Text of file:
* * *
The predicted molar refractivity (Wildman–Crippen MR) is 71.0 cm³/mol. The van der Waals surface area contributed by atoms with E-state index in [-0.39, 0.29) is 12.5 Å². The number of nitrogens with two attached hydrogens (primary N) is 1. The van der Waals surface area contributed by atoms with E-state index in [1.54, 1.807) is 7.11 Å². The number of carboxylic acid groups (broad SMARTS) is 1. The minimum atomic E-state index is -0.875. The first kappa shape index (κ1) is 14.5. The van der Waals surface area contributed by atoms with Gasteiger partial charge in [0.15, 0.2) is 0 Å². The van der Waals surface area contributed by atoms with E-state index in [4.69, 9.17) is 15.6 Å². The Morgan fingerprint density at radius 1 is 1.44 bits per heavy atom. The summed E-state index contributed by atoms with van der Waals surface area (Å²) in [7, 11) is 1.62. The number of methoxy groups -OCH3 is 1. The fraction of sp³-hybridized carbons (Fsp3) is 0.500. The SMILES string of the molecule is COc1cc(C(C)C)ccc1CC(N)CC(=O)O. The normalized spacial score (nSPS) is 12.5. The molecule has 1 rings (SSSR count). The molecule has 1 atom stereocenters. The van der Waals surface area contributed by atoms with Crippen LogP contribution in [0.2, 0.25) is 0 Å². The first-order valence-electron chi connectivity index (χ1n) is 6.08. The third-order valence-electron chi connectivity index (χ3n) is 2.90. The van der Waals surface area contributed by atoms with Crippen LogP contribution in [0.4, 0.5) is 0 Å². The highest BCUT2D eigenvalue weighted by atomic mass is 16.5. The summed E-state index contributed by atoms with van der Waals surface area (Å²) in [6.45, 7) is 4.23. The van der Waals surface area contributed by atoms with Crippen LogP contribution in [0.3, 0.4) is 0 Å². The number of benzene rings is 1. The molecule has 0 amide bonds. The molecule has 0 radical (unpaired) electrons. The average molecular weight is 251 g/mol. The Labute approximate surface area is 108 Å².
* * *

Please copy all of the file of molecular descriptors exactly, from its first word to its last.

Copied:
The predicted molar refractivity (Wildman–Crippen MR) is 71.0 cm³/mol. The van der Waals surface area contributed by atoms with E-state index in [-0.39, 0.29) is 12.5 Å². The number of nitrogens with two attached hydrogens (primary N) is 1. The van der Waals surface area contributed by atoms with E-state index in [1.54, 1.807) is 7.11 Å². The number of carboxylic acid groups (broad SMARTS) is 1. The minimum atomic E-state index is -0.875. The first kappa shape index (κ1) is 14.5. The van der Waals surface area contributed by atoms with Gasteiger partial charge in [0.15, 0.2) is 0 Å². The van der Waals surface area contributed by atoms with E-state index in [4.69, 9.17) is 15.6 Å². The Morgan fingerprint density at radius 1 is 1.44 bits per heavy atom. The summed E-state index contributed by atoms with van der Waals surface area (Å²) in [7, 11) is 1.62. The number of methoxy groups -OCH3 is 1. The fraction of sp³-hybridized carbons (Fsp3) is 0.500. The SMILES string of the molecule is COc1cc(C(C)C)ccc1CC(N)CC(=O)O. The normalized spacial score (nSPS) is 12.5. The molecule has 1 rings (SSSR count). The molecule has 1 atom stereocenters. The van der Waals surface area contributed by atoms with Crippen LogP contribution in [0.2, 0.25) is 0 Å². The first-order valence-electron chi connectivity index (χ1n) is 6.08. The third-order valence-electron chi connectivity index (χ3n) is 2.90. The van der Waals surface area contributed by atoms with Crippen LogP contribution in [0.4, 0.5) is 0 Å². The highest BCUT2D eigenvalue weighted by atomic mass is 16.5. The summed E-state index contributed by atoms with van der Waals surface area (Å²) in [6.45, 7) is 4.23. The van der Waals surface area contributed by atoms with Crippen LogP contribution in [0.3, 0.4) is 0 Å². The number of benzene rings is 1. The molecule has 0 amide bonds. The molecule has 0 radical (unpaired) electrons. The average molecular weight is 251 g/mol. The Labute approximate surface area is 108 Å².